The Model 1851 Navy Yank was considered among the brightest single action revolvers, thanks to its rapid draw and light recoil. Available in the versions “SHERIFF’S Model” with reduced barrel (the favorite weapon of the legendary Sheriff of Abilene, Will Bill Hickok), “CIVILIAN Model” with silver plated brass underguard and clamp, and “LONDON Model” with steel underguard and clamp as those produced precisely in the city from which they took their name from 1853 to 1856.
After the war, the Southern government found itself appealing to the sense of patriotism of anyone who could contribute to the production of weapons. The patriot M. Griswold replied to this request for help. The production of arms of Griswold & Grier was immediately stopped due to the lack of steel; Church bells, sword handles and cannon parts were then used. Thus was born the Reb Confederate, with round barrel, red / yellow brass receiver, brass bands and underguard like the slide, the Reb Nord Navy with the only difference being the octagonal barrel.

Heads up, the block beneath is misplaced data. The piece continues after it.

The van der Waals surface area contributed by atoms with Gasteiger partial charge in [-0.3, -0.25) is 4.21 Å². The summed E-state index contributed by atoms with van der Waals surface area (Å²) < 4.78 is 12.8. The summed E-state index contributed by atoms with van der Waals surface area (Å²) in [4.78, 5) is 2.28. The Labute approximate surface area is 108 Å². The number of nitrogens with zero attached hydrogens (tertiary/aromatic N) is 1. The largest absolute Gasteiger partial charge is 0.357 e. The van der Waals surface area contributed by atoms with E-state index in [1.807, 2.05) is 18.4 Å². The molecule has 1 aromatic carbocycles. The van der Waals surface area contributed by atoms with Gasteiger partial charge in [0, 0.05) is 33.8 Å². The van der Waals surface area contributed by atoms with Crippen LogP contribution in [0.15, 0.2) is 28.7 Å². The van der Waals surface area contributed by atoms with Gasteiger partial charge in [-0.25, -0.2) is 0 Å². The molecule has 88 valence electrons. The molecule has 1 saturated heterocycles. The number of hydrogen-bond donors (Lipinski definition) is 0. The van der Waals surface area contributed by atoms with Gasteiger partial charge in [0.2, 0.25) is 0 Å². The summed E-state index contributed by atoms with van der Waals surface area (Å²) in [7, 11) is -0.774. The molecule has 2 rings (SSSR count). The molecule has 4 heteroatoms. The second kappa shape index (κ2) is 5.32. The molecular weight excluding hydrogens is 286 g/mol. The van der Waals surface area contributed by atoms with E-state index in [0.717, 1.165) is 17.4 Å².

To complete the range we have introduced the SHERIFF’S and CARABINE versions.
First Look: Pietta 1851 Navy London Old Silver
Upon first receiving this T&E (Test and Evaluate) sample from Pietta things were a little confusing, but were thankfully cleared up by the kind people I was working with. I did not know that this revolver was an upcoming offering initially so I was scouring the web for a SKU number to share or an official MSRP. Luckily that was all cleared up and I can dive into the first impressions out of the box.
The Pietta 1851 Navy London Old Silver comes in the normal Pietta cardboard-sleeved foam box. The cardboard depicts a western-style setting. The foam box is divided nicely and houses a gun, tube of lube, and the manual. The Manual was the first thing I really dove into because when working with black powder you want to cover all your bases before you start loading anything.
Range Time: Pietta 1851 Navy London Old Silver
I have had several range trips with this beauty because it is genuinely so much fun, but more on that later. The first time loading the cylinder was my very first time loading one like this. I knew how to do it and that it is a messy process, but I had no idea how difficult it could actually be. It was a windy day, my powder measure was a flimsy one, the grease was messy, and it took me probably around 5-10 minutes to load one full cylinder. I started by firing just the caps to clear the nipples of any debris and then loaded. After loading I aimed at the target and my first shots are in the picture below. It was a six-shot group spanning about 5 inches at 15 yards.